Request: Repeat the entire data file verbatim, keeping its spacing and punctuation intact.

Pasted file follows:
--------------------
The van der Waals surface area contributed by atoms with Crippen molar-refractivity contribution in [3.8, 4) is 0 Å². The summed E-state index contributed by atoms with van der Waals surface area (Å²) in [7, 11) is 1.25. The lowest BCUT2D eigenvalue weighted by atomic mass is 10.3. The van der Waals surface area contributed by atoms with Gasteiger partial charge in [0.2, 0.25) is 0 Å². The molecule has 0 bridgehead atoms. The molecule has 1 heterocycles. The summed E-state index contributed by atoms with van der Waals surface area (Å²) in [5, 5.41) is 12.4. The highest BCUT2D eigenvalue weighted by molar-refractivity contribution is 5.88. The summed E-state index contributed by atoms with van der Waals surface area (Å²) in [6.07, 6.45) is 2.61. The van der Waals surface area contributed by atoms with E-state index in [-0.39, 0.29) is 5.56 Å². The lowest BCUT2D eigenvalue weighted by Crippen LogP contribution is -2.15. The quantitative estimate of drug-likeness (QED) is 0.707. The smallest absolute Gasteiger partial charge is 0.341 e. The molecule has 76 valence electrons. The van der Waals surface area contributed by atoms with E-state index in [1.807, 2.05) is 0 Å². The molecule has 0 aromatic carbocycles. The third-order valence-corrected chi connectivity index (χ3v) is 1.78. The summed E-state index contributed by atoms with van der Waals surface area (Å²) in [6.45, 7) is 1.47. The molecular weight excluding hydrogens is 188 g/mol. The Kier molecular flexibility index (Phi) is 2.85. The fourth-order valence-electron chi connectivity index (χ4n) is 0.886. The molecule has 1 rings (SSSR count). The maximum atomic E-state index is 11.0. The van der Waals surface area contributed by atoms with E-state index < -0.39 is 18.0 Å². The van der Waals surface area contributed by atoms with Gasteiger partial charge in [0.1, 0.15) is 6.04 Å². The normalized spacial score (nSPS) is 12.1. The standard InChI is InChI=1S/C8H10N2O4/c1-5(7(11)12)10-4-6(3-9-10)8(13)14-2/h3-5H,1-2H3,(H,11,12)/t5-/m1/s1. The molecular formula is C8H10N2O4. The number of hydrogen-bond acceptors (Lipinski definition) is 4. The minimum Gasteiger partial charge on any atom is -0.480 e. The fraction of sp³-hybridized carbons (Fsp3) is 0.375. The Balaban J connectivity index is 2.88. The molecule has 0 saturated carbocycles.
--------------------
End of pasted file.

The van der Waals surface area contributed by atoms with Crippen molar-refractivity contribution in [3.8, 4) is 0 Å². The summed E-state index contributed by atoms with van der Waals surface area (Å²) in [7, 11) is 1.25. The lowest BCUT2D eigenvalue weighted by atomic mass is 10.3. The van der Waals surface area contributed by atoms with Gasteiger partial charge in [0.2, 0.25) is 0 Å². The molecule has 0 bridgehead atoms. The molecule has 1 heterocycles. The summed E-state index contributed by atoms with van der Waals surface area (Å²) in [5, 5.41) is 12.4. The highest BCUT2D eigenvalue weighted by molar-refractivity contribution is 5.88. The summed E-state index contributed by atoms with van der Waals surface area (Å²) in [6.07, 6.45) is 2.61. The van der Waals surface area contributed by atoms with E-state index in [-0.39, 0.29) is 5.56 Å². The lowest BCUT2D eigenvalue weighted by Crippen LogP contribution is -2.15. The quantitative estimate of drug-likeness (QED) is 0.707. The smallest absolute Gasteiger partial charge is 0.341 e. The molecule has 76 valence electrons. The van der Waals surface area contributed by atoms with E-state index in [1.807, 2.05) is 0 Å². The molecule has 0 aromatic carbocycles. The third-order valence-corrected chi connectivity index (χ3v) is 1.78. The summed E-state index contributed by atoms with van der Waals surface area (Å²) in [6.45, 7) is 1.47. The molecular weight excluding hydrogens is 188 g/mol. The Kier molecular flexibility index (Phi) is 2.85. The fourth-order valence-electron chi connectivity index (χ4n) is 0.886. The molecule has 1 rings (SSSR count). The maximum atomic E-state index is 11.0. The van der Waals surface area contributed by atoms with E-state index < -0.39 is 18.0 Å². The van der Waals surface area contributed by atoms with Gasteiger partial charge in [0.1, 0.15) is 6.04 Å². The normalized spacial score (nSPS) is 12.1. The standard InChI is InChI=1S/C8H10N2O4/c1-5(7(11)12)10-4-6(3-9-10)8(13)14-2/h3-5H,1-2H3,(H,11,12)/t5-/m1/s1. The molecular formula is C8H10N2O4. The number of hydrogen-bond acceptors (Lipinski definition) is 4. The minimum Gasteiger partial charge on any atom is -0.480 e. The fraction of sp³-hybridized carbons (Fsp3) is 0.375. The Balaban J connectivity index is 2.88. The molecule has 0 saturated carbocycles.